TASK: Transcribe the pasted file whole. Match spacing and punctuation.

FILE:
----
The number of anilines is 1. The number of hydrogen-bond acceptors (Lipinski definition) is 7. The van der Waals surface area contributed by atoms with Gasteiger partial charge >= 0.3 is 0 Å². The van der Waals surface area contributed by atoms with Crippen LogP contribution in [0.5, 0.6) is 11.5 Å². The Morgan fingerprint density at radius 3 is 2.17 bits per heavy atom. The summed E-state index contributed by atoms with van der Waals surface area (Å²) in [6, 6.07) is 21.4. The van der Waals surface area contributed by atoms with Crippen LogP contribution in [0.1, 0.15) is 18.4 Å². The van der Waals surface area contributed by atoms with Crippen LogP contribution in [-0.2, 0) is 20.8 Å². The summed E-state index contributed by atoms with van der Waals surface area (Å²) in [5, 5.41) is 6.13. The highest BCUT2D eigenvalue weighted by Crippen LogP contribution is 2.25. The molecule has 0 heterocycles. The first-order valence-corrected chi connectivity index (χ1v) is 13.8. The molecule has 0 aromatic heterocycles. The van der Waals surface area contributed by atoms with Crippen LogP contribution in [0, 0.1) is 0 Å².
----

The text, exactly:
The number of anilines is 1. The number of hydrogen-bond acceptors (Lipinski definition) is 7. The van der Waals surface area contributed by atoms with Gasteiger partial charge >= 0.3 is 0 Å². The van der Waals surface area contributed by atoms with Crippen LogP contribution in [0.5, 0.6) is 11.5 Å². The Morgan fingerprint density at radius 3 is 2.17 bits per heavy atom. The summed E-state index contributed by atoms with van der Waals surface area (Å²) in [6, 6.07) is 21.4. The van der Waals surface area contributed by atoms with Crippen LogP contribution in [0.1, 0.15) is 18.4 Å². The van der Waals surface area contributed by atoms with Crippen LogP contribution in [-0.2, 0) is 20.8 Å². The summed E-state index contributed by atoms with van der Waals surface area (Å²) in [5, 5.41) is 6.13. The highest BCUT2D eigenvalue weighted by Crippen LogP contribution is 2.25. The molecule has 0 heterocycles. The first-order valence-corrected chi connectivity index (χ1v) is 13.8. The molecule has 0 aromatic heterocycles. The van der Waals surface area contributed by atoms with Crippen LogP contribution in [0, 0.1) is 0 Å².